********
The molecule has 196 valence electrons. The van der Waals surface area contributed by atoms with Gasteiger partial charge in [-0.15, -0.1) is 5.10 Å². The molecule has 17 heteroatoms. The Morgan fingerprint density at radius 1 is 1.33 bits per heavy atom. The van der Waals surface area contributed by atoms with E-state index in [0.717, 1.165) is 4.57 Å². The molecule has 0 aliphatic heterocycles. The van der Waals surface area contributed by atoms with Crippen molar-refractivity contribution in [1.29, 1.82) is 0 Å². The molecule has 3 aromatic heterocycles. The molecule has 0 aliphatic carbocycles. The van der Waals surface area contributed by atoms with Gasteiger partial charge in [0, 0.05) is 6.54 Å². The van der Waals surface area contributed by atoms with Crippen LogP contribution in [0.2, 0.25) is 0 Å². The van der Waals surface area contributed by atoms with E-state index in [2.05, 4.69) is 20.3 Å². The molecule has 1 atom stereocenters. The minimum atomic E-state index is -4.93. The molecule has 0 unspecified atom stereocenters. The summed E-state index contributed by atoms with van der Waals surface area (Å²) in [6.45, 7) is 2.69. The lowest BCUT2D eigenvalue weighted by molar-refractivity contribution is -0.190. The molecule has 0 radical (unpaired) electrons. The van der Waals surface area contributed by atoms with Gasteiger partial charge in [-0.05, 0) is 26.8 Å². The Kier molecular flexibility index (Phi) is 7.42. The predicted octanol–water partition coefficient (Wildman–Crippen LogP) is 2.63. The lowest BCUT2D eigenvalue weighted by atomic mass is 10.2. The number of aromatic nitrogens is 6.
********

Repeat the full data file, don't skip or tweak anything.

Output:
The molecule has 196 valence electrons. The van der Waals surface area contributed by atoms with Gasteiger partial charge in [-0.15, -0.1) is 5.10 Å². The molecule has 17 heteroatoms. The Morgan fingerprint density at radius 1 is 1.33 bits per heavy atom. The van der Waals surface area contributed by atoms with E-state index in [0.717, 1.165) is 4.57 Å². The molecule has 0 aliphatic heterocycles. The van der Waals surface area contributed by atoms with Crippen molar-refractivity contribution in [1.29, 1.82) is 0 Å². The molecule has 3 aromatic heterocycles. The molecule has 0 aliphatic carbocycles. The van der Waals surface area contributed by atoms with Gasteiger partial charge in [0, 0.05) is 6.54 Å². The van der Waals surface area contributed by atoms with Crippen LogP contribution in [0.2, 0.25) is 0 Å². The van der Waals surface area contributed by atoms with E-state index in [2.05, 4.69) is 20.3 Å². The molecule has 1 atom stereocenters. The minimum atomic E-state index is -4.93. The molecule has 0 unspecified atom stereocenters. The summed E-state index contributed by atoms with van der Waals surface area (Å²) in [6.45, 7) is 2.69. The lowest BCUT2D eigenvalue weighted by molar-refractivity contribution is -0.190. The molecule has 0 radical (unpaired) electrons. The van der Waals surface area contributed by atoms with Gasteiger partial charge in [-0.05, 0) is 26.8 Å². The Kier molecular flexibility index (Phi) is 7.42. The predicted octanol–water partition coefficient (Wildman–Crippen LogP) is 2.63. The lowest BCUT2D eigenvalue weighted by atomic mass is 10.2. The number of aromatic nitrogens is 6.